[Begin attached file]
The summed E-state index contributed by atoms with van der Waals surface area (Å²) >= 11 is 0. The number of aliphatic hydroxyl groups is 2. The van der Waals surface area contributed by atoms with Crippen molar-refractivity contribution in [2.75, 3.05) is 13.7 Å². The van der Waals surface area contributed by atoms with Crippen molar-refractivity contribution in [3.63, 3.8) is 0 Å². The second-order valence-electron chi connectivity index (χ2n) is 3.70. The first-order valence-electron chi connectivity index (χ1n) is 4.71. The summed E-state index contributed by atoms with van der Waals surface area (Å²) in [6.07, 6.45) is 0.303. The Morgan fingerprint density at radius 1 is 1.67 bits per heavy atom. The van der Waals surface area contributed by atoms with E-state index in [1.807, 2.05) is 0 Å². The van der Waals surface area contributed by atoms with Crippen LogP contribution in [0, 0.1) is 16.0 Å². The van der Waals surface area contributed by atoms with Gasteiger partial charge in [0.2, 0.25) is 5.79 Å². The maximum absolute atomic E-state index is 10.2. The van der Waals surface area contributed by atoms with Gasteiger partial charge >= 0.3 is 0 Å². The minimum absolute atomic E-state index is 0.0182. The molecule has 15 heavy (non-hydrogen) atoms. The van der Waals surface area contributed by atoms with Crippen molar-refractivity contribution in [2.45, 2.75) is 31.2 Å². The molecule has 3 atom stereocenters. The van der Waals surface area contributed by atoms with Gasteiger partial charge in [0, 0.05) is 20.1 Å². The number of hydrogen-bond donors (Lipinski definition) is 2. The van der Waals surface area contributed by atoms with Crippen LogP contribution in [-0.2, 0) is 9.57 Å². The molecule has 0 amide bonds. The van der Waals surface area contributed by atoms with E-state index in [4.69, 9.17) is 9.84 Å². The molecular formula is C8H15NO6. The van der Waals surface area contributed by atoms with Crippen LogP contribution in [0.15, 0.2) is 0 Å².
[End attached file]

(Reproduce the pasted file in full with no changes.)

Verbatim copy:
The summed E-state index contributed by atoms with van der Waals surface area (Å²) >= 11 is 0. The number of aliphatic hydroxyl groups is 2. The van der Waals surface area contributed by atoms with Crippen molar-refractivity contribution in [2.75, 3.05) is 13.7 Å². The van der Waals surface area contributed by atoms with Crippen molar-refractivity contribution in [3.63, 3.8) is 0 Å². The second-order valence-electron chi connectivity index (χ2n) is 3.70. The first-order valence-electron chi connectivity index (χ1n) is 4.71. The summed E-state index contributed by atoms with van der Waals surface area (Å²) in [6.07, 6.45) is 0.303. The Morgan fingerprint density at radius 1 is 1.67 bits per heavy atom. The van der Waals surface area contributed by atoms with E-state index in [1.807, 2.05) is 0 Å². The van der Waals surface area contributed by atoms with Crippen LogP contribution in [0, 0.1) is 16.0 Å². The van der Waals surface area contributed by atoms with Gasteiger partial charge in [0.2, 0.25) is 5.79 Å². The maximum absolute atomic E-state index is 10.2. The van der Waals surface area contributed by atoms with Gasteiger partial charge >= 0.3 is 0 Å². The minimum absolute atomic E-state index is 0.0182. The molecule has 15 heavy (non-hydrogen) atoms. The van der Waals surface area contributed by atoms with Crippen molar-refractivity contribution in [2.45, 2.75) is 31.2 Å². The molecule has 3 atom stereocenters. The van der Waals surface area contributed by atoms with Gasteiger partial charge in [0, 0.05) is 20.1 Å². The number of hydrogen-bond donors (Lipinski definition) is 2. The van der Waals surface area contributed by atoms with Crippen LogP contribution in [-0.2, 0) is 9.57 Å². The molecule has 0 amide bonds. The van der Waals surface area contributed by atoms with E-state index in [4.69, 9.17) is 9.84 Å². The molecular formula is C8H15NO6. The van der Waals surface area contributed by atoms with Crippen LogP contribution in [0.15, 0.2) is 0 Å².